Everton felt a glow of pride as he looked at them. These men were his friends, his fellows, his comrades: they were of the Hotwater Guards—his regiment, and his battalion. He had heard often enough that the Guards Brigades were the finest brigades in the Army, that this particular brigade was the best of all the Guards, that his battalion was the best of the Brigade. Hitherto he had rather deprecated these remarks as savoring of pride and self-conceit, but now he began to believe that they must be true; and so believing, if he had but known it, he had taken another long step on the way to becoming the perfect soldier, who firmly believes his regiment the finest in the world and is ready to die in proof of the belief.
“Dusty Miller,” the next file on his left, who was eating bread and cheese, spoke to him.
“Why don’t you eat some grab, Toffee?” he mumbled cheerfully, with his mouth full. “In a game like this you never know when you’ll get the next chance of a bite.”
“Don’t feel particularly hungry,” answered Toffee with an attempt to appear as off-handed and casual and at ease as his questioner. “So I think I’d better save my ration until I’m hungry.”
Dusty Miller sliced off a wedge of bread with the knife edge against his thumb, popped it in his mouth, and followed it with a corner of cheese.
“A-ah!” he said profoundly, and still munching; “there’s no sense in saving rations when you’re going into action. I’d a chum once that always did that; said he got more satisfaction out of a meal when the job was over and he was real hungry, and had a chance to eat in comfort—more or less comfort. And one day we was for it he saved a tin o’ sardines and a big chunk of cake and a bottle of pickled onions that had just come to him from home the day before; said he was looking forward to a good feed that night after the show was over. And—and he was killed that day!”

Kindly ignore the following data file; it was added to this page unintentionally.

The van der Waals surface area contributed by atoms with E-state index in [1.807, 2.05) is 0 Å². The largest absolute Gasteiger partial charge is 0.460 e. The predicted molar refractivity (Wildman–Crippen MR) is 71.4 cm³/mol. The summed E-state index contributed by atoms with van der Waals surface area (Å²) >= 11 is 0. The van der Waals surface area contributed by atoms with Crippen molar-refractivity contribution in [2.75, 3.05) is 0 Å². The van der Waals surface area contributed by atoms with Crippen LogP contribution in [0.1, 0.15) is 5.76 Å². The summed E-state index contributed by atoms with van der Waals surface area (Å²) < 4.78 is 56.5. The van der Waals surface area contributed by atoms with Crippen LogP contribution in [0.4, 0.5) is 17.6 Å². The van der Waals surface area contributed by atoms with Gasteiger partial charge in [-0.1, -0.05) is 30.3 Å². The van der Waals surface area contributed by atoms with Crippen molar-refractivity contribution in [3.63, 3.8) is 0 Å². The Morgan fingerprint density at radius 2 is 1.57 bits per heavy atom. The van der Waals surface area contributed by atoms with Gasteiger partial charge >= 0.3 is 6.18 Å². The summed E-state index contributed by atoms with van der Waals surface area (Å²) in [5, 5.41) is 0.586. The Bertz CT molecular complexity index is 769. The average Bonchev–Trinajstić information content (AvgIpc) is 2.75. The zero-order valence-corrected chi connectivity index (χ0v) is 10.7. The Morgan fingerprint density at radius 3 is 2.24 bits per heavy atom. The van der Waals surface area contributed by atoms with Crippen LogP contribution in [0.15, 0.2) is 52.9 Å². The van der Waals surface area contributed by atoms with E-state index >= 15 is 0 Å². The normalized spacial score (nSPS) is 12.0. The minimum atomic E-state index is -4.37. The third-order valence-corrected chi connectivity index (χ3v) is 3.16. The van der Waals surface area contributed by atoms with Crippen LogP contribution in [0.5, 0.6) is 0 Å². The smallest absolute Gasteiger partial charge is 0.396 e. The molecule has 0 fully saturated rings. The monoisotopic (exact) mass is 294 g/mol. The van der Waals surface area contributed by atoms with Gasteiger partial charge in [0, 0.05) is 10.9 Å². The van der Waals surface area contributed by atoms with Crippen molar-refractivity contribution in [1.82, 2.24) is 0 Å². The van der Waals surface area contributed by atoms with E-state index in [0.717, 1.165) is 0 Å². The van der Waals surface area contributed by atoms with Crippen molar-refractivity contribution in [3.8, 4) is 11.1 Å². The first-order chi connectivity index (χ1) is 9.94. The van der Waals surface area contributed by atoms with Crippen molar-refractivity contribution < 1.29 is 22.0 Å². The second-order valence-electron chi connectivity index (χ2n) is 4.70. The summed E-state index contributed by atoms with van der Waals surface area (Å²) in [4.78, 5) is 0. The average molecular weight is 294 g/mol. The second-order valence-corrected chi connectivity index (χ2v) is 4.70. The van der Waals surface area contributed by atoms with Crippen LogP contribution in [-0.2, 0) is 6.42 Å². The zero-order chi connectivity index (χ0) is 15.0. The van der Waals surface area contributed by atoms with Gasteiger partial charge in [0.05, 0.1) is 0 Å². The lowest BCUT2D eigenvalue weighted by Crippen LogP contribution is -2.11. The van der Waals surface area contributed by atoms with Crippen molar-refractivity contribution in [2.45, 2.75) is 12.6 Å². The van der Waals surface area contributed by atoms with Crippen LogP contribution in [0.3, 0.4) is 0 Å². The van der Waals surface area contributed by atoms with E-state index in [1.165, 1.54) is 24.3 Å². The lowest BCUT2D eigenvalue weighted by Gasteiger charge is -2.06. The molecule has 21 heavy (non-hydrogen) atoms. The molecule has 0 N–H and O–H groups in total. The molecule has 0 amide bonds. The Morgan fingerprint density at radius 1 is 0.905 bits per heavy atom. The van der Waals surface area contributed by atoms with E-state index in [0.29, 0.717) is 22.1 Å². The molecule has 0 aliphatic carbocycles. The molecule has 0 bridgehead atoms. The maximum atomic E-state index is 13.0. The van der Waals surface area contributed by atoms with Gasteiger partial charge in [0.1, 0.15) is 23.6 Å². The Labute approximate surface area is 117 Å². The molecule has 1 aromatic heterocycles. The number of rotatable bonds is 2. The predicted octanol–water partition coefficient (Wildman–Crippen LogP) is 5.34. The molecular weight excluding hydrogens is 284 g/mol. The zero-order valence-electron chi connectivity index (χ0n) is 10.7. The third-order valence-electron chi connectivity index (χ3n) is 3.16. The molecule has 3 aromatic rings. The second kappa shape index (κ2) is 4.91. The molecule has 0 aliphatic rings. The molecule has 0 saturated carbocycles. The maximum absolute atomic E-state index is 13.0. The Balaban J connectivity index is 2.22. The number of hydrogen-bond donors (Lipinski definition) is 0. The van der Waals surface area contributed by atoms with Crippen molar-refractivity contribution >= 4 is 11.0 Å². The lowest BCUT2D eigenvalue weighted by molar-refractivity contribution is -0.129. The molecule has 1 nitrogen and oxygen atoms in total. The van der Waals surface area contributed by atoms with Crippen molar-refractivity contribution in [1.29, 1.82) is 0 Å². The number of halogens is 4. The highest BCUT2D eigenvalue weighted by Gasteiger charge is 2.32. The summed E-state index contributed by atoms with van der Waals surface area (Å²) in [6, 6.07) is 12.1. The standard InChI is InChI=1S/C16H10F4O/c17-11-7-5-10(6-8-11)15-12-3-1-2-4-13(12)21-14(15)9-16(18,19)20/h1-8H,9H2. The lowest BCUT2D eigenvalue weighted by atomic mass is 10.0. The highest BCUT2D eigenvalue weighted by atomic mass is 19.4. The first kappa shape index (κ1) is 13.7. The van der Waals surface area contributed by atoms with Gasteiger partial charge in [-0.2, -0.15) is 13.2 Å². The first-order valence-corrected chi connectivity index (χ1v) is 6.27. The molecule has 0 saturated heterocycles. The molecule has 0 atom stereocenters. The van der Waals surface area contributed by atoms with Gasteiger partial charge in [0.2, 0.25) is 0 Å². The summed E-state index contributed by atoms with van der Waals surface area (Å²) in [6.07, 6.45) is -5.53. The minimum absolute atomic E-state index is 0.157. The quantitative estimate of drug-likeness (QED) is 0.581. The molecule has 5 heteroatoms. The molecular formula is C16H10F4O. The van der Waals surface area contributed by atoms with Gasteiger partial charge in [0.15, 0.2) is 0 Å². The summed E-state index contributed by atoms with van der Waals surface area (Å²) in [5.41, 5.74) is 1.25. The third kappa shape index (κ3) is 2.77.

Dusty Miller halted there with the inborn artistry that left his climax to speak for itself.
“Hard luck!” said Toffee sympathetically. “So his feed was wasted!”
“Not to say wasted exactly,” said Dusty, resuming bread and cheese. “Because I remembers to this day how good them onions was. Still it was wasted, far as he was concerned—and he was particular fond o’ pickled onions.”
But even the prospect of wasting his rations did nothing to induce Toffee to eat a meal. The man on Toffee’s right was crouched back on the firing-step apparently asleep or near it. Dusty Miller had turned and opened a low-toned conversation with the next man, the frequent repetition of “I says” and “she says” affording some clew to the thread of his story and inclining Toffee to believe it not meant for him to hear. He felt he must speak to some one, and it was with relief that he saw Halliday, the man on his other side, rouse himself and look up. Something about Toffee’s face caught his attention.